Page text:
5. Snacks! Have them pack themselves gum and a toothbrush and no tuna sandwiches. No labouring person deserves bad breath in their face. Enough said. Pack so many snacks - more than you think you'll need. I'm not sure what the rules are on leaving the room to go to the cafeteria, but it is in your best interest to not get those germs anyway. Pack light things and substantial things.


6. Decide what kind of support you love. Tip: it may help you to look at what you enjoy in bed? Do you like words or silence? What gets the baby in, gets the baby out. No i don’t mean you’ll be having sex in labour - well, maybe early, early labour, but loving touch, kind words, words of affirmation, empathy, safety - these are all things that are necessary for labour to progress easily.


7. Have them guard the room and the space. Privacy and darkness are really great for helping your body to relax, soften and open. This can look like your partner keeping the door shut, keeping unnecessary lights off, and getting you into the bathroom and into the bathtub with the lights off. It can mean that they ask nurses and doctors to keep their voices low. It can look like playing music! I have been at births where meditative music was played, and it made a really big difference! Each nurse that came in was really soothed and calmed by the music, and it really set the tone. Another tip would be to bring headphones and an eye mask. This is a really great way to control yourself without having to control your environment.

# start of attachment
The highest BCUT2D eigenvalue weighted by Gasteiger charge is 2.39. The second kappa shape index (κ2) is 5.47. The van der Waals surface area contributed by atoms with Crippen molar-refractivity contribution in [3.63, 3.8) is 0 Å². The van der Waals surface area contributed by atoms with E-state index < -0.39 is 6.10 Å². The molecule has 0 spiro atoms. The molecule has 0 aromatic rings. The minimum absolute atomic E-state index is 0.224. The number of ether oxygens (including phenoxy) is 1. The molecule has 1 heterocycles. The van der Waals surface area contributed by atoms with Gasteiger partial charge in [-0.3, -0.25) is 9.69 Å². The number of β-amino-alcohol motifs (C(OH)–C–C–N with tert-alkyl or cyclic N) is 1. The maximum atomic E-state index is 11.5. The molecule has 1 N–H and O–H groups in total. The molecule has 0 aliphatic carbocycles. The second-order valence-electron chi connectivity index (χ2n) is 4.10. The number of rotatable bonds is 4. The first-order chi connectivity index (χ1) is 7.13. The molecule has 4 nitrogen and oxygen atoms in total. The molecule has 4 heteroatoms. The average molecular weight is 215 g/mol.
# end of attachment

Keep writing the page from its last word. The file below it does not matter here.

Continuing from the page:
8. Create a pack together, or a safe word. For example. If you really don’t want an epidural, but are afraid that you’ll ask for one anyway, tell your partner that you have to ask 3 times. Or if you want to have a word that you can use if your partner is doing something you don’t like, or someone in the room is doing something you don’t like, have a word that means they will know to buy you time.


9. Know that you are always allowed to ask questions. And that consent is often assumed. At most births, there are very few things that are emergencies that can't have a couple of minutes of questions and clarifications introduced. You can ask questions like, "What is this for?", "What happens if we don't?", "What happens if we wait?"


10. Talk through every situation that you can think of. If you are hiring a virtual doula, include them on these conversations so that you can be as prepared as possible. Have you and your partner text, call and facetime your doula throughout the labour, pushing and after so that you can feel safe, seen and supported.


At some point in the birth, your partner will feel helpless and useless. This is okay. They love you so much, and would do anything to help you through. But they can’t have the baby for you, and so will likely feel like there’s nothing they can do. This isn’t true. By keeping eye contact with you, breathing with you and staying in it with you, you will feel supported and not alone.


If hiring a virtual doula is something you can afford right now, I highly suggest checking out our virtual package. We can support you, your partner through text, phone and screen throughout your pregnancy, labour and post partum. This can help you to feel less alone when your doula can't be in the room with you.